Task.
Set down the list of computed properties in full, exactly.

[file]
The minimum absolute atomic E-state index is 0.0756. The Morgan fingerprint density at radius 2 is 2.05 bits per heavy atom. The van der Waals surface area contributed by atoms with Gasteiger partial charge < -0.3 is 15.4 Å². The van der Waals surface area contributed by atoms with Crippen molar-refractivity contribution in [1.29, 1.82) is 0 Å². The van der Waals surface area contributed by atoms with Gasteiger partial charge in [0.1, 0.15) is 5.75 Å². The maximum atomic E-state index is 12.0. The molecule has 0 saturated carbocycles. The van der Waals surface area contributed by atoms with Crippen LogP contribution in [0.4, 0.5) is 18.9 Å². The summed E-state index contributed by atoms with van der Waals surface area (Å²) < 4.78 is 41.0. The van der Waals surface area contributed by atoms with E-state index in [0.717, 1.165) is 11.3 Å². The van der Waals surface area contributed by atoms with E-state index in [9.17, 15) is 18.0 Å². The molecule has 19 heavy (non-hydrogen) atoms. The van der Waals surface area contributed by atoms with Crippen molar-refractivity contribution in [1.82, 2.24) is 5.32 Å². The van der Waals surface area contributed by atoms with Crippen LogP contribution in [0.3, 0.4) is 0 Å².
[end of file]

The minimum absolute atomic E-state index is 0.0756. The Morgan fingerprint density at radius 2 is 2.05 bits per heavy atom. The van der Waals surface area contributed by atoms with Gasteiger partial charge < -0.3 is 15.4 Å². The van der Waals surface area contributed by atoms with Crippen molar-refractivity contribution in [1.29, 1.82) is 0 Å². The van der Waals surface area contributed by atoms with Gasteiger partial charge in [0.1, 0.15) is 5.75 Å². The maximum atomic E-state index is 12.0. The molecule has 0 saturated carbocycles. The van der Waals surface area contributed by atoms with Crippen LogP contribution in [0.4, 0.5) is 18.9 Å². The summed E-state index contributed by atoms with van der Waals surface area (Å²) < 4.78 is 41.0. The van der Waals surface area contributed by atoms with E-state index in [0.717, 1.165) is 11.3 Å². The van der Waals surface area contributed by atoms with E-state index in [9.17, 15) is 18.0 Å². The molecule has 19 heavy (non-hydrogen) atoms. The van der Waals surface area contributed by atoms with Crippen molar-refractivity contribution in [1.82, 2.24) is 5.32 Å². The van der Waals surface area contributed by atoms with Crippen LogP contribution in [0.3, 0.4) is 0 Å².